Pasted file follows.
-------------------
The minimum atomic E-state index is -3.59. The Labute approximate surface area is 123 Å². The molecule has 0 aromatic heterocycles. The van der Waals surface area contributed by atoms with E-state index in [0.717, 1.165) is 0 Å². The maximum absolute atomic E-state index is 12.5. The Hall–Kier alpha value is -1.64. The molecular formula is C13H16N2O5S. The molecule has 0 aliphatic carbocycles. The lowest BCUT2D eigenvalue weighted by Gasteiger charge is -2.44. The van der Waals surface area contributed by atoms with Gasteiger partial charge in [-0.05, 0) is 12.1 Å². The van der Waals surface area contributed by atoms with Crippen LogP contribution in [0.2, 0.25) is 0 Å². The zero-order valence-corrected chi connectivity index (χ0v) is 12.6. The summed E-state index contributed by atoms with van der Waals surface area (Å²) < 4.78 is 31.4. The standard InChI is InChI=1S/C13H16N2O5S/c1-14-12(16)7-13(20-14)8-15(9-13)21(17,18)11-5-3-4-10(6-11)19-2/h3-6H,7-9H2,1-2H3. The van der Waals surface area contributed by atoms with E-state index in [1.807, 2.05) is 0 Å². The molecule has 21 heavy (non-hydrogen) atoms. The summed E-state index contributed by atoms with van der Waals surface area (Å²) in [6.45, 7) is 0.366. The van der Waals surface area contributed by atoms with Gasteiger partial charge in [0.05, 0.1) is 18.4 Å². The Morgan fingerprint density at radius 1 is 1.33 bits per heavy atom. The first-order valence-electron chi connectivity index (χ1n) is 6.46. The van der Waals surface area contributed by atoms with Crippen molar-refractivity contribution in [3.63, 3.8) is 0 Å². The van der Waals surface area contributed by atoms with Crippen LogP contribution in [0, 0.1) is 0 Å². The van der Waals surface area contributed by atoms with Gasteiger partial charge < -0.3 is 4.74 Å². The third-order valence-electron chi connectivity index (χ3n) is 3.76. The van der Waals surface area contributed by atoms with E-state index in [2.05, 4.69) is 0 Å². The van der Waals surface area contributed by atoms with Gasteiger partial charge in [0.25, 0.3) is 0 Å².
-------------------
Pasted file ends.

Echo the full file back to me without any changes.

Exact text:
The minimum atomic E-state index is -3.59. The Labute approximate surface area is 123 Å². The molecule has 0 aromatic heterocycles. The van der Waals surface area contributed by atoms with E-state index in [0.717, 1.165) is 0 Å². The maximum absolute atomic E-state index is 12.5. The Hall–Kier alpha value is -1.64. The molecular formula is C13H16N2O5S. The molecule has 0 aliphatic carbocycles. The lowest BCUT2D eigenvalue weighted by Gasteiger charge is -2.44. The van der Waals surface area contributed by atoms with Gasteiger partial charge in [-0.05, 0) is 12.1 Å². The van der Waals surface area contributed by atoms with Crippen LogP contribution in [0.2, 0.25) is 0 Å². The zero-order valence-corrected chi connectivity index (χ0v) is 12.6. The summed E-state index contributed by atoms with van der Waals surface area (Å²) < 4.78 is 31.4. The standard InChI is InChI=1S/C13H16N2O5S/c1-14-12(16)7-13(20-14)8-15(9-13)21(17,18)11-5-3-4-10(6-11)19-2/h3-6H,7-9H2,1-2H3. The van der Waals surface area contributed by atoms with E-state index in [1.807, 2.05) is 0 Å². The molecule has 21 heavy (non-hydrogen) atoms. The summed E-state index contributed by atoms with van der Waals surface area (Å²) in [6.45, 7) is 0.366. The van der Waals surface area contributed by atoms with Gasteiger partial charge in [0.05, 0.1) is 18.4 Å². The Morgan fingerprint density at radius 1 is 1.33 bits per heavy atom. The first-order valence-electron chi connectivity index (χ1n) is 6.46. The van der Waals surface area contributed by atoms with Crippen molar-refractivity contribution in [3.63, 3.8) is 0 Å². The van der Waals surface area contributed by atoms with Crippen LogP contribution in [0, 0.1) is 0 Å². The van der Waals surface area contributed by atoms with Gasteiger partial charge < -0.3 is 4.74 Å². The third-order valence-electron chi connectivity index (χ3n) is 3.76. The van der Waals surface area contributed by atoms with E-state index in [2.05, 4.69) is 0 Å². The van der Waals surface area contributed by atoms with Gasteiger partial charge in [0.25, 0.3) is 0 Å².